Rule 9. Always carry a knife…for editing.

As I mentioned when I began my rules, I based them on the rules created by the main character of the TV show NCIS. Among the more infamous rules is Rule 9: Always carry a knife. For federal investigators, having a good knife makes sense. Besides the obvious self-defense factor, a good knife makes a useful makeshift tool.

Mostly it’s great for cutting.

The knife I have in mind is more mental, the ability to view your completed work with a critical eye and, as a friend of mine is fond of saying, “kill your darlings.”

If you want to get published you need to make your stories tight. The right word, the right phrase can reduce and entire multi-sentence paragraph and have more impact. Most importantly, it gets that word count down.

When a publication guideline reads: Max. 5000 Words, that means 5000 words is as long as they want the story. What it really means is they would be happier with something shorter, but 5K is as high as they’ll go. In fact, the closer to the max you get the harder a sell it’s going to be. Get that word count down.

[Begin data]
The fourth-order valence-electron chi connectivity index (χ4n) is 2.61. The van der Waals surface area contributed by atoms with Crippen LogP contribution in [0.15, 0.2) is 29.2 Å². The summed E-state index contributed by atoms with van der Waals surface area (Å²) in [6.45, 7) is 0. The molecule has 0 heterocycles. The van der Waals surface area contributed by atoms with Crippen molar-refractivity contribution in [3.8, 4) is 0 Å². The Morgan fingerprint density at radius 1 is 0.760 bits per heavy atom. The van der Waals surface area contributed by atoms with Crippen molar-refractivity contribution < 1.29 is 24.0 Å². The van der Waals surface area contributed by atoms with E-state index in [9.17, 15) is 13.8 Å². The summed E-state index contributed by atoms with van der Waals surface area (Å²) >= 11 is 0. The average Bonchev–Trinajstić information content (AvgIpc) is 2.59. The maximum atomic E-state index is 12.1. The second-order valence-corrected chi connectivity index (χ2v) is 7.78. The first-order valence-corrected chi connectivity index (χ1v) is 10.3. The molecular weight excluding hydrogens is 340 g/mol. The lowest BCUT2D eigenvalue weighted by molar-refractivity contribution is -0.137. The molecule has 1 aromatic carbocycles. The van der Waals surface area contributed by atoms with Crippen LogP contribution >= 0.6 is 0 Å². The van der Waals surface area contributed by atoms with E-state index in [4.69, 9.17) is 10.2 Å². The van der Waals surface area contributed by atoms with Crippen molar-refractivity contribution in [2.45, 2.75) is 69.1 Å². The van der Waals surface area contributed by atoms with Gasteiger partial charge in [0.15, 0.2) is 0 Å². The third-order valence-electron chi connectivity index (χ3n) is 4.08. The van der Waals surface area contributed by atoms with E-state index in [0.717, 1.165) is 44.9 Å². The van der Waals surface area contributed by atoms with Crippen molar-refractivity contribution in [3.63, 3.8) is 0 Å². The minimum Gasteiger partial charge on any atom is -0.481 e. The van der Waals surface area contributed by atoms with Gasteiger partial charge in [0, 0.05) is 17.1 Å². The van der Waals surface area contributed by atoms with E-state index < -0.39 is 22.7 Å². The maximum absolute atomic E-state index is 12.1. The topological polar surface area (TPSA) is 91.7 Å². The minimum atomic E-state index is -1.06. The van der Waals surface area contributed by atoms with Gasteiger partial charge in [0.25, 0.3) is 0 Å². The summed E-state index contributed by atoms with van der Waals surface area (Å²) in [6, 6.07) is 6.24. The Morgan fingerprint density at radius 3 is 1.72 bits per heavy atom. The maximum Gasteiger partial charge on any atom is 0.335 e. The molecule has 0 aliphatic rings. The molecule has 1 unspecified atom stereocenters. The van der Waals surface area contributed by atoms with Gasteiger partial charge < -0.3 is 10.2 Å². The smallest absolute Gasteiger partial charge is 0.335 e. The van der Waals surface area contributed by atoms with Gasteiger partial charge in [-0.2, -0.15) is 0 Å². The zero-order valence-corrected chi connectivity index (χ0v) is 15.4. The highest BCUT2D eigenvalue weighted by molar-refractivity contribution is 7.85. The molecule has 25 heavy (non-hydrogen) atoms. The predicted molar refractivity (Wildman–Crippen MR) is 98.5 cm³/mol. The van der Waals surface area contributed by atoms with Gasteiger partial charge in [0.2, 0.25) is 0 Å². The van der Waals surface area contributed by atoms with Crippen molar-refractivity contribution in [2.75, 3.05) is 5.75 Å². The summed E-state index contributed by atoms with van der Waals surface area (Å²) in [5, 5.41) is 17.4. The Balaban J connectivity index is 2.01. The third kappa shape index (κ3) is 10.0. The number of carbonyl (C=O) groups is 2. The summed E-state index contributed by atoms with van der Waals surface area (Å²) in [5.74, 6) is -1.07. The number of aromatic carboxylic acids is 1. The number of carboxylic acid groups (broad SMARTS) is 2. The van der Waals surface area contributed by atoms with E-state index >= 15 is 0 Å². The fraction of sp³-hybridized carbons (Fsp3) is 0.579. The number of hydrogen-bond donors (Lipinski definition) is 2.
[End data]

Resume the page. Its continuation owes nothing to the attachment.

For many that’s difficult. Some writers I know need paragraphs just for a character to say, “Hello.” Many just can’t see that their story actually starts on the second page and the first 500 words are superfluous. Some, like me, just love every damn written word.

Cut them.

Get that knife out and slash and hack. Be a serial killer of words. If you run across a particularly nice phrase that just doesn’t quite fit, save it to a special file for such things—every diamond needs the right setting—just cut it out of that story. Make that story tight. Keep the readers interest throughout, because once it wavers, you’re toast.

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